I used to know of a certain inker (who will here remain nameless) who would lightbox pencilled pages that he liked and ink them and turn them in as the originals to the publisher (one of the big two). The pencil artists he'd been hired to ink--as far as I heard--never suspected a thing (the inker was pretty good at supplanting the originals without anyone noticing). The upshot? Said inker had original un-inked pencil pages by some of the best in the business that he would use to trade and sell without the initial artists ever knowing what was going on.

I discovered this when I bought some pages from this inker, thinking I was getting artwork done by a certain well-known pencil artist. The pencil art was, of course, still in the possession of said inker, who later sold the raw, un-inked pencils for a considerable sum.

Just one of the reasons I got out of comic art collecting.

Since I sold this piece a couple of weeks ago, I have only a few pages of art remaining. I bought this one from an agent dealing directly with the artist (Willam Van Horn--to my way of thinking the best Disney comics artist around these days).

Wednesday, December 19, 2012

Old Tradition

For many years Carole, Andy, and I used to ride up to the mountains of North Carolina to a choose and cut tree farm to get our Christmas tree. This was always a very important and fun trip for us. Most of the time we'd encounter snow, but a few of the years we got a taste of hellish global warming and the weather would be absolutely hot.

But after Andy grew up the trips to the mountain to get a tree seemed less important and less fun. So in 2010 we stopped going to the high country to find a tree and just got an artificial one.

I sure do miss those trips and the excitement of going to find a tree, preferably in the snow.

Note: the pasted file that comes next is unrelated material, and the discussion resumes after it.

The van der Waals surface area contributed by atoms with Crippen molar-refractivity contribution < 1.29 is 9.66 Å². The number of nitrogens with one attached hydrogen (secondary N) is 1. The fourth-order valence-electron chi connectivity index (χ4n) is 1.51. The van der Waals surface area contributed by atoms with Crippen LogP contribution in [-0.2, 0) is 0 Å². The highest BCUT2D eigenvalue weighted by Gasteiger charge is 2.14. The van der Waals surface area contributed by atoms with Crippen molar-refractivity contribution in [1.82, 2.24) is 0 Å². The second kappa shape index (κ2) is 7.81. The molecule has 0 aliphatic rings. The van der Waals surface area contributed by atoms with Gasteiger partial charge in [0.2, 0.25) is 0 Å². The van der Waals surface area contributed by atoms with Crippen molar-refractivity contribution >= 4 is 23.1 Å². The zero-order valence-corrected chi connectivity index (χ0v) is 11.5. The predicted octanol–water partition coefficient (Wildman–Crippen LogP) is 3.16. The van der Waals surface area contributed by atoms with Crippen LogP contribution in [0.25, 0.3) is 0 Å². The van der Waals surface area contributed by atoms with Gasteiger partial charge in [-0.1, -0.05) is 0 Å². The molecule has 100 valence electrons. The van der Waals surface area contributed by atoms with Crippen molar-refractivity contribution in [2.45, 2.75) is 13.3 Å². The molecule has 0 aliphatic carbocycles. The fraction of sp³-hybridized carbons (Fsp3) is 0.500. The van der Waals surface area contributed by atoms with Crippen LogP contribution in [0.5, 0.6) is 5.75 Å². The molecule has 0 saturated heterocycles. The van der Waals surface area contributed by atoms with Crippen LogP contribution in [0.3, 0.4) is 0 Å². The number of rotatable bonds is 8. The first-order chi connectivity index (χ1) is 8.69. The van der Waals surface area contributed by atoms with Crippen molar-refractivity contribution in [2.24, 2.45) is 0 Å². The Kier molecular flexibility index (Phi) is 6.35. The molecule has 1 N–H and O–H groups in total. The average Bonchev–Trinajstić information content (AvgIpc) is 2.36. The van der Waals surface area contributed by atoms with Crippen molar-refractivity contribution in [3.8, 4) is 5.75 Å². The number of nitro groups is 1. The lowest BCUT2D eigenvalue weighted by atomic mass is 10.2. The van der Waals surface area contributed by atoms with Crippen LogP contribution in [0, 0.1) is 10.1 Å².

This was the last time we went up to Sparta NC to find a tree, and this is the tree we got. It was December 19, 2009 and the mountains had just been delivered a decent snowstorm.

I'm pretty sure this is the 2008 tree. That's our cat Sophie strolling by.

Tuesday, December 18, 2012

Strange Rocks

Some weird rocks I encountered on a hike to the summit of Flat Top Mountain in Virginia. It's one of the famous "Peaks of Otter" along the Blue Ridge Parkway.

"Hey! Put those back the way you found them!"

Monday, December 17, 2012

Wilderness Wound

When I was spending two weeks in the Colorado wilderness in September, I walked into a dry branch while searching for a suitable tree to hang my food for the night (you'd better use a "bear bag" when in such a place, or face the consequences). Said branch rammed into the cartilage in my right ear. Much pain, much gushing of blood. As best I could I cleaned out the wound and disinfected it. This happened first night in the wilderness. Over the course of the following eight days the wound scabbed over and began to heal.
Two weeks after arriving back home, after the wound was reduced to just a small bit of scar tissue, it suddenly welled up red and full of pus. Carole lanced it for me and...out came a chunk of wood as big as a fingernail. Not the size of a piece of a fingernail. No. As big as a whole fingernail.

Yep. Gross.

This was the wound a few days after the incident. I didn't know it then, but there was a huge chunk of Engelmann spruce wood lodged in the cartilage of my ear. It would emerge three weeks later.
In addition to the ear injury, I also got a small cut on my left index finger. The third night in the wilderness I was putting up my tent. It was cold, damp, and sleet was falling. So I was in something of a hurry to get my tent assembled so that I could get my down bag unpacked and myself into it to warm up and relax.

As I was fitting a tent pole into the fly, I pinched the skin on my left index finger between the grommet and the aluminum pole. Looking at it, there was just a slight irritation but not a visible wound. Later, once I was in my tent I took a second look and washed the finger with an alcohol swab, put some ointment on it, and an adhesive bandage.

The next morning the insignificant bit of pinching was now a noticeable wound. Just a tiny cut, but it was no longer just a point of pinched skin. I washed with water and swabbed it with alcohol again, put on more antibiotic ointment and a bandage.

Over the course of the next few days, the insignificant cut began to deepen and widen until it was an almost perfect red circle reaching deep into the dermis. I could look down into the wound and it did not look good. Also, my finger was throbbing and slightly inflamed. No amount of washing and bandaging seemed to do any good. I was a bit concerned.